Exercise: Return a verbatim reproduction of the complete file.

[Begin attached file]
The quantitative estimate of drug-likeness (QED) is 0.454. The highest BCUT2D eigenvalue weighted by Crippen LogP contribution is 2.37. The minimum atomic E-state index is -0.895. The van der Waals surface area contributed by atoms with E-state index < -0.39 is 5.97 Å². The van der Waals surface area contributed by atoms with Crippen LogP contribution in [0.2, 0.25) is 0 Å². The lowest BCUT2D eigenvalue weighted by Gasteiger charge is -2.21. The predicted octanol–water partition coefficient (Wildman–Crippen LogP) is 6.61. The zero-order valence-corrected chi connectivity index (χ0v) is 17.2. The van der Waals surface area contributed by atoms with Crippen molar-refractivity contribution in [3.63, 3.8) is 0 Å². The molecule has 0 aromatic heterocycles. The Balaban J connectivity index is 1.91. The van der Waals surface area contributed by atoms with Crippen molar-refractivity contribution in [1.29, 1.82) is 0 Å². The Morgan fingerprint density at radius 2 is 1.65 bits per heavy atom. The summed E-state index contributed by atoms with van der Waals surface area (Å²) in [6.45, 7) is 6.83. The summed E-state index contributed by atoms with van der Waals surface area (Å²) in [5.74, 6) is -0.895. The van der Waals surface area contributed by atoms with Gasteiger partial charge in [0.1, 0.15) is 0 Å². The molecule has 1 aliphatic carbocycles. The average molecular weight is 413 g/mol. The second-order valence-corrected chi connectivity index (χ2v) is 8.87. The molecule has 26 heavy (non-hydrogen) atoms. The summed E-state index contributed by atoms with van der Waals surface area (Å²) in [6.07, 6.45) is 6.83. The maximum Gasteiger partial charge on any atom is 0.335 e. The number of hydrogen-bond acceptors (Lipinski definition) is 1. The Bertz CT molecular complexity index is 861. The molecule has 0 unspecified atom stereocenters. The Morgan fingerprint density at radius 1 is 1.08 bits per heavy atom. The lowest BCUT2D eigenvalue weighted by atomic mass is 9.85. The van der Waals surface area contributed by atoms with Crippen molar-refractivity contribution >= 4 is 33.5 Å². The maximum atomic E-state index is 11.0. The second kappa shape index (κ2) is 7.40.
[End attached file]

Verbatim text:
The quantitative estimate of drug-likeness (QED) is 0.454. The highest BCUT2D eigenvalue weighted by Crippen LogP contribution is 2.37. The minimum atomic E-state index is -0.895. The van der Waals surface area contributed by atoms with E-state index < -0.39 is 5.97 Å². The van der Waals surface area contributed by atoms with Crippen LogP contribution in [0.2, 0.25) is 0 Å². The lowest BCUT2D eigenvalue weighted by Gasteiger charge is -2.21. The predicted octanol–water partition coefficient (Wildman–Crippen LogP) is 6.61. The zero-order valence-corrected chi connectivity index (χ0v) is 17.2. The van der Waals surface area contributed by atoms with Crippen molar-refractivity contribution in [3.63, 3.8) is 0 Å². The molecule has 0 aromatic heterocycles. The Balaban J connectivity index is 1.91. The van der Waals surface area contributed by atoms with Crippen molar-refractivity contribution in [1.29, 1.82) is 0 Å². The Morgan fingerprint density at radius 2 is 1.65 bits per heavy atom. The summed E-state index contributed by atoms with van der Waals surface area (Å²) in [6.45, 7) is 6.83. The summed E-state index contributed by atoms with van der Waals surface area (Å²) in [5.74, 6) is -0.895. The van der Waals surface area contributed by atoms with Gasteiger partial charge in [0.1, 0.15) is 0 Å². The molecule has 1 aliphatic carbocycles. The average molecular weight is 413 g/mol. The second-order valence-corrected chi connectivity index (χ2v) is 8.87. The molecule has 26 heavy (non-hydrogen) atoms. The summed E-state index contributed by atoms with van der Waals surface area (Å²) in [6.07, 6.45) is 6.83. The maximum Gasteiger partial charge on any atom is 0.335 e. The number of hydrogen-bond acceptors (Lipinski definition) is 1. The Bertz CT molecular complexity index is 861. The molecule has 0 unspecified atom stereocenters. The Morgan fingerprint density at radius 1 is 1.08 bits per heavy atom. The lowest BCUT2D eigenvalue weighted by atomic mass is 9.85. The van der Waals surface area contributed by atoms with Crippen molar-refractivity contribution >= 4 is 33.5 Å². The maximum atomic E-state index is 11.0. The second kappa shape index (κ2) is 7.40.